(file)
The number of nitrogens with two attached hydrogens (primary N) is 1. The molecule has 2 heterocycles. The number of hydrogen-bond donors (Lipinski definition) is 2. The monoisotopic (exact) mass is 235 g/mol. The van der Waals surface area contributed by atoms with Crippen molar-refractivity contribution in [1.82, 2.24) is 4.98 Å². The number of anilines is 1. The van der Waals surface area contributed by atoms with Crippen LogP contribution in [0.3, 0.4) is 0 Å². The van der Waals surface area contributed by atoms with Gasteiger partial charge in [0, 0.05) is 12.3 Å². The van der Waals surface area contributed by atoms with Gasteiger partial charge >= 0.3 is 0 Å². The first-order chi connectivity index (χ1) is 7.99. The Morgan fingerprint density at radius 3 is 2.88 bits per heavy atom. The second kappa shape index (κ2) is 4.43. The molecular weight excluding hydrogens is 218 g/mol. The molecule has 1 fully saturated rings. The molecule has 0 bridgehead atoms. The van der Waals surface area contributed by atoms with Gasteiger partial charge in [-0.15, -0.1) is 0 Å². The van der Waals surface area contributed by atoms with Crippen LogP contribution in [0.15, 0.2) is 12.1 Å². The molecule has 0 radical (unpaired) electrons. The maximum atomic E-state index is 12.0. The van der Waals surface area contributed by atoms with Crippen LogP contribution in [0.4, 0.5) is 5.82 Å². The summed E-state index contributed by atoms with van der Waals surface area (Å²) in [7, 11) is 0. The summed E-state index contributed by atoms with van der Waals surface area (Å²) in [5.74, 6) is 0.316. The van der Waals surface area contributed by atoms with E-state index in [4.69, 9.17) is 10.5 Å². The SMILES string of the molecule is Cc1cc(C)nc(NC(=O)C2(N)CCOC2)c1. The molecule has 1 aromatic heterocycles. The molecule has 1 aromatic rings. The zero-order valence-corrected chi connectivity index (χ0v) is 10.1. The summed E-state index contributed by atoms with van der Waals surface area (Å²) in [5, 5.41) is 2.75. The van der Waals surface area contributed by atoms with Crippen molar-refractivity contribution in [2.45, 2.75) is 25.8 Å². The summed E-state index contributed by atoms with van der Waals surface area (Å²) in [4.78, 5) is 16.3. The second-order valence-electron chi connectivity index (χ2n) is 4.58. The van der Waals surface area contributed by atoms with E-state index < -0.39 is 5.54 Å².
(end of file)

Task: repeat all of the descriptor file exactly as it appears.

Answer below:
The number of nitrogens with two attached hydrogens (primary N) is 1. The molecule has 2 heterocycles. The number of hydrogen-bond donors (Lipinski definition) is 2. The monoisotopic (exact) mass is 235 g/mol. The van der Waals surface area contributed by atoms with Crippen molar-refractivity contribution in [1.82, 2.24) is 4.98 Å². The number of anilines is 1. The van der Waals surface area contributed by atoms with Crippen LogP contribution in [0.3, 0.4) is 0 Å². The van der Waals surface area contributed by atoms with Gasteiger partial charge in [0, 0.05) is 12.3 Å². The van der Waals surface area contributed by atoms with Gasteiger partial charge >= 0.3 is 0 Å². The first-order chi connectivity index (χ1) is 7.99. The Morgan fingerprint density at radius 3 is 2.88 bits per heavy atom. The second kappa shape index (κ2) is 4.43. The molecular weight excluding hydrogens is 218 g/mol. The molecule has 1 fully saturated rings. The molecule has 0 bridgehead atoms. The van der Waals surface area contributed by atoms with Gasteiger partial charge in [-0.15, -0.1) is 0 Å². The van der Waals surface area contributed by atoms with Crippen LogP contribution in [0.15, 0.2) is 12.1 Å². The molecule has 0 radical (unpaired) electrons. The maximum atomic E-state index is 12.0. The van der Waals surface area contributed by atoms with Crippen LogP contribution in [0.4, 0.5) is 5.82 Å². The summed E-state index contributed by atoms with van der Waals surface area (Å²) in [7, 11) is 0. The summed E-state index contributed by atoms with van der Waals surface area (Å²) in [5.74, 6) is 0.316. The van der Waals surface area contributed by atoms with E-state index in [4.69, 9.17) is 10.5 Å². The SMILES string of the molecule is Cc1cc(C)nc(NC(=O)C2(N)CCOC2)c1. The molecule has 1 aromatic heterocycles. The molecule has 1 aromatic rings. The zero-order valence-corrected chi connectivity index (χ0v) is 10.1. The summed E-state index contributed by atoms with van der Waals surface area (Å²) in [5, 5.41) is 2.75. The van der Waals surface area contributed by atoms with Crippen molar-refractivity contribution in [2.45, 2.75) is 25.8 Å². The summed E-state index contributed by atoms with van der Waals surface area (Å²) in [4.78, 5) is 16.3. The second-order valence-electron chi connectivity index (χ2n) is 4.58. The van der Waals surface area contributed by atoms with E-state index < -0.39 is 5.54 Å².